3.3  Properties of Key Digits


We now look at the sequence of digits generated by the Liardet-Smart algorithm.  The notation used here is the same as for a fixed base, and many standard properties have analogues.


Lemma 1.  Suppose knkn1...k1k0 is a digit represent-ation of k generated by the Liardet-Smart algorithm, with sequence mn, mn1, ..., m1, m0 of bases.  For some i, let kp(i) denote the integer corresponding to the prefix and let ks(i) denote the integer corresponding to the suffix ki1...k1k0.  Then k = kp(i)m(i)+ks(i) where m(i) =  and |ks(i)| < m(i).


This lemma is obvious from the definition of the digit sequence given by equation (1) except, perhaps, for the last part.  That part follows easily by induction.  Digit ki is chosen with |ki| ½mi mi1.  This property for i = 0 starts the induction.  Then the induction step is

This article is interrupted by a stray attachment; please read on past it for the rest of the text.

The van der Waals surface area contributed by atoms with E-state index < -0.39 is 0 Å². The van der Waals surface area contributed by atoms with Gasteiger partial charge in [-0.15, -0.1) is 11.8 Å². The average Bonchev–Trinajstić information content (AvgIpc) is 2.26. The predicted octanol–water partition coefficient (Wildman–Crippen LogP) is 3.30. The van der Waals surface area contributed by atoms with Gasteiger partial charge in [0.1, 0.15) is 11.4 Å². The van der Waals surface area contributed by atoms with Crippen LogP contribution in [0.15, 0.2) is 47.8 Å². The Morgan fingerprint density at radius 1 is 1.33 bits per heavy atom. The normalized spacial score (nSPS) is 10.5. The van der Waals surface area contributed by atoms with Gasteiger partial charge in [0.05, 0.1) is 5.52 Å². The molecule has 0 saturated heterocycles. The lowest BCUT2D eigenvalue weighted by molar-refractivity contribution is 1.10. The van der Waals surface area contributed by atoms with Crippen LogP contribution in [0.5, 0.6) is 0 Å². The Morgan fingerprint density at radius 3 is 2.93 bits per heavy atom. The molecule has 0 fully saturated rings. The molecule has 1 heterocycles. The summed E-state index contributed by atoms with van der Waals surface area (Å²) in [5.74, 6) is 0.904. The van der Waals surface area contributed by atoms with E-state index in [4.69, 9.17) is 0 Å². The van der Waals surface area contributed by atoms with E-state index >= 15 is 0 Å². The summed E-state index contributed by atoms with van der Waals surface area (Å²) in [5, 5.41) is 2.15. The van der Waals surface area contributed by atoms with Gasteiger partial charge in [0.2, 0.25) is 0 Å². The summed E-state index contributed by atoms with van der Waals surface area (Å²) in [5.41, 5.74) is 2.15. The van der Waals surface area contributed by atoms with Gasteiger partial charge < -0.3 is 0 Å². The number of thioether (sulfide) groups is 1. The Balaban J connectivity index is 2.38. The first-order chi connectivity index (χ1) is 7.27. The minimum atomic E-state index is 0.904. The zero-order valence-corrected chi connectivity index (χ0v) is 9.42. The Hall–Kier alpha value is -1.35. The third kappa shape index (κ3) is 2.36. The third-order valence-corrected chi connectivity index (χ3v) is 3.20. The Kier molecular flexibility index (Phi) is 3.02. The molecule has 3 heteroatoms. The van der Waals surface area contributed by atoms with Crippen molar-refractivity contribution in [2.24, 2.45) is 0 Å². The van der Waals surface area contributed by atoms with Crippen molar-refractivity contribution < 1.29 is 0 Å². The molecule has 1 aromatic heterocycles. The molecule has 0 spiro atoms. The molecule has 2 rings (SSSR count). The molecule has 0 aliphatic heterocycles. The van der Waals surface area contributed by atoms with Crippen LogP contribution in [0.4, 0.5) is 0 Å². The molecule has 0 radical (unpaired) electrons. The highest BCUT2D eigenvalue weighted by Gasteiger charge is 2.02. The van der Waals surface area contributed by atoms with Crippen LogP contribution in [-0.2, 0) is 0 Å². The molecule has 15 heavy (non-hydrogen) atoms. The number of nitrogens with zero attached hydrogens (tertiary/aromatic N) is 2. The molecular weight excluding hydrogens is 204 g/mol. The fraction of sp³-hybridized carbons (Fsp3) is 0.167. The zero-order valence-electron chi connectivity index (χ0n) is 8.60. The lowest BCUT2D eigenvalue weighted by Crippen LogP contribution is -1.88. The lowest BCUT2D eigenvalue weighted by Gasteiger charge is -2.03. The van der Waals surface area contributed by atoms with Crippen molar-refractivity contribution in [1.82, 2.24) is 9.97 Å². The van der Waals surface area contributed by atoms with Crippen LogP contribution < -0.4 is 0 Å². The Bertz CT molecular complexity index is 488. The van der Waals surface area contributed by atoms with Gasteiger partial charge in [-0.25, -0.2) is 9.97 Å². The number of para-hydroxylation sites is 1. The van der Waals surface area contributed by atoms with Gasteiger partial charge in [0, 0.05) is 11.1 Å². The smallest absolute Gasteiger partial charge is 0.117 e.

|ks(i+1)|  =  |kim(i)+ks(i)|  <  |(ki+1)m(i)|   mim(i)  =  m(i+1).


We will continue to use the notation m(i) for  and kp(i) and ks(i) for the key values associated respect-ively with the prefix and the suffix ki1...k1k0 of the digit sequence.  The next lemma uses the equality and bound of Lemma 1 to identify two possible values for ks(i), corresponding to it being a positive or negative residue of k modulo m(i):


Lemma 2. With the previous notation, either

         i)   ks(i) = k mod m(i)  and  kp(i) = k div m(i),  or

       ii)   ks(i) = (k mod m(i))m(i) and  kp(i) = (k div m(i))+1

where mod returns the least non-negative residue, and div is integer division given by rounding down the real quotient.


This shows that, whatever choices are made for the base elements, a given digit suffix can determine only one of two possible values when the product of the corresponding base elements is fixed.  We would like at least the occurrence of the one which will make the corresponding prefix odd because it leads to an addition (A) which can be used to identify a corresponding point in the trace.